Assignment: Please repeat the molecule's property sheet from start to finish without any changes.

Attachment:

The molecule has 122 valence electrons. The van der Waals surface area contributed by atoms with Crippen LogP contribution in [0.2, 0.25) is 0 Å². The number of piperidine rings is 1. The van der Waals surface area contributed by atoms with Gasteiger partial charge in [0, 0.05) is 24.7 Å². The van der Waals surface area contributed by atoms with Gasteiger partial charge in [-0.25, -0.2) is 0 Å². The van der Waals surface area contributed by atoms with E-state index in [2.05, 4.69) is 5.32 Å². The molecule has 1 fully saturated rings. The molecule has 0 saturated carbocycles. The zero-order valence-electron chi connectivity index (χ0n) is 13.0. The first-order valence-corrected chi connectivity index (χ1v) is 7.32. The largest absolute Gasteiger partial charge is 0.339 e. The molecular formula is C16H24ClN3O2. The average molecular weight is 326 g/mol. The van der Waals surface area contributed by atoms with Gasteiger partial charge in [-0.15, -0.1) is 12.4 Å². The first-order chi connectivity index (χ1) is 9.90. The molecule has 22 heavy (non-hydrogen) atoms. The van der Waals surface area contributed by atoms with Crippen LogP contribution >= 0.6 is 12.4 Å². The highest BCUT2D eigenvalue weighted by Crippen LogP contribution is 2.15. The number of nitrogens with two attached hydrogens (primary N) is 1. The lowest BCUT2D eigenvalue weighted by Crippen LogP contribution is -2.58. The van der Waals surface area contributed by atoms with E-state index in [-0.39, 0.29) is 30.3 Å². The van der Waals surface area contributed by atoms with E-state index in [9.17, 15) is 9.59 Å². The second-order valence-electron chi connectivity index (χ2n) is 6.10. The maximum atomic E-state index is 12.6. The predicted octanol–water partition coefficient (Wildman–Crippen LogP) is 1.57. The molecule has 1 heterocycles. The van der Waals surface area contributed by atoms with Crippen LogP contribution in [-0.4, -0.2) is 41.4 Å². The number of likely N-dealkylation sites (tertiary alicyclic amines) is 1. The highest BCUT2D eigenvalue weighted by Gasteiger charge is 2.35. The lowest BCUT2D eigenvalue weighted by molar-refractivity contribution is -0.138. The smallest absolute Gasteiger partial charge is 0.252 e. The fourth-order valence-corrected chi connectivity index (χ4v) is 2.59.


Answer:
The molecule has 122 valence electrons. The van der Waals surface area contributed by atoms with Crippen LogP contribution in [0.2, 0.25) is 0 Å². The number of piperidine rings is 1. The van der Waals surface area contributed by atoms with Gasteiger partial charge in [0, 0.05) is 24.7 Å². The van der Waals surface area contributed by atoms with Gasteiger partial charge in [-0.25, -0.2) is 0 Å². The van der Waals surface area contributed by atoms with E-state index in [2.05, 4.69) is 5.32 Å². The molecule has 1 fully saturated rings. The molecule has 0 saturated carbocycles. The zero-order valence-electron chi connectivity index (χ0n) is 13.0. The first-order valence-corrected chi connectivity index (χ1v) is 7.32. The largest absolute Gasteiger partial charge is 0.339 e. The molecular formula is C16H24ClN3O2. The average molecular weight is 326 g/mol. The van der Waals surface area contributed by atoms with Gasteiger partial charge in [-0.15, -0.1) is 12.4 Å². The first-order chi connectivity index (χ1) is 9.90. The molecule has 22 heavy (non-hydrogen) atoms. The van der Waals surface area contributed by atoms with Crippen LogP contribution >= 0.6 is 12.4 Å². The highest BCUT2D eigenvalue weighted by Crippen LogP contribution is 2.15. The number of nitrogens with two attached hydrogens (primary N) is 1. The lowest BCUT2D eigenvalue weighted by Crippen LogP contribution is -2.58. The van der Waals surface area contributed by atoms with E-state index in [-0.39, 0.29) is 30.3 Å². The van der Waals surface area contributed by atoms with E-state index in [9.17, 15) is 9.59 Å². The second-order valence-electron chi connectivity index (χ2n) is 6.10. The maximum atomic E-state index is 12.6. The predicted octanol–water partition coefficient (Wildman–Crippen LogP) is 1.57. The molecule has 1 heterocycles. The van der Waals surface area contributed by atoms with Crippen LogP contribution in [-0.4, -0.2) is 41.4 Å². The number of likely N-dealkylation sites (tertiary alicyclic amines) is 1. The highest BCUT2D eigenvalue weighted by Gasteiger charge is 2.35. The lowest BCUT2D eigenvalue weighted by molar-refractivity contribution is -0.138. The smallest absolute Gasteiger partial charge is 0.252 e. The fourth-order valence-corrected chi connectivity index (χ4v) is 2.59.